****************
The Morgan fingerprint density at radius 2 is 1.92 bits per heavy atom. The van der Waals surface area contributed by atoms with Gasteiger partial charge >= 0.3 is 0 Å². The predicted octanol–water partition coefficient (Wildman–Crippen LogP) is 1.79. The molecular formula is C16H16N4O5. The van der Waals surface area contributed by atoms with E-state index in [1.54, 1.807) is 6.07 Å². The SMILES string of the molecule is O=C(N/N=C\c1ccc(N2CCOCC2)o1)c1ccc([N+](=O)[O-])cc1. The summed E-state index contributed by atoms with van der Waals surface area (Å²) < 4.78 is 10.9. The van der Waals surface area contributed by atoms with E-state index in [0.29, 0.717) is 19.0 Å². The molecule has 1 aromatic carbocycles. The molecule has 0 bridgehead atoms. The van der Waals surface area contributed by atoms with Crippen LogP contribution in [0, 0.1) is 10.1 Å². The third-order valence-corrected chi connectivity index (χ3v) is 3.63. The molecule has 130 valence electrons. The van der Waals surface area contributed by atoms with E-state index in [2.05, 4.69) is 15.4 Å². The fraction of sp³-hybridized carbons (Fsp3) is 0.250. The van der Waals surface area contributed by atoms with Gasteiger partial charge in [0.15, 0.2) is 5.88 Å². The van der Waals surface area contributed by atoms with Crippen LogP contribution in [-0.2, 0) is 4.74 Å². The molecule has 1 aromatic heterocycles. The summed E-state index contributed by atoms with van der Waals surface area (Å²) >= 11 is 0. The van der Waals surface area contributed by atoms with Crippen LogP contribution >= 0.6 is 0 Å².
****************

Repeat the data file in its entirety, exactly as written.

The Morgan fingerprint density at radius 2 is 1.92 bits per heavy atom. The van der Waals surface area contributed by atoms with Gasteiger partial charge >= 0.3 is 0 Å². The predicted octanol–water partition coefficient (Wildman–Crippen LogP) is 1.79. The molecular formula is C16H16N4O5. The van der Waals surface area contributed by atoms with E-state index in [1.54, 1.807) is 6.07 Å². The SMILES string of the molecule is O=C(N/N=C\c1ccc(N2CCOCC2)o1)c1ccc([N+](=O)[O-])cc1. The summed E-state index contributed by atoms with van der Waals surface area (Å²) < 4.78 is 10.9. The van der Waals surface area contributed by atoms with E-state index in [0.29, 0.717) is 19.0 Å². The molecule has 1 aromatic carbocycles. The molecule has 0 bridgehead atoms. The van der Waals surface area contributed by atoms with Crippen LogP contribution in [0, 0.1) is 10.1 Å². The third-order valence-corrected chi connectivity index (χ3v) is 3.63. The molecule has 130 valence electrons. The van der Waals surface area contributed by atoms with E-state index in [2.05, 4.69) is 15.4 Å². The fraction of sp³-hybridized carbons (Fsp3) is 0.250. The van der Waals surface area contributed by atoms with Gasteiger partial charge in [0.15, 0.2) is 5.88 Å². The van der Waals surface area contributed by atoms with Crippen LogP contribution in [-0.2, 0) is 4.74 Å². The molecule has 1 aromatic heterocycles. The summed E-state index contributed by atoms with van der Waals surface area (Å²) >= 11 is 0. The van der Waals surface area contributed by atoms with Crippen LogP contribution >= 0.6 is 0 Å².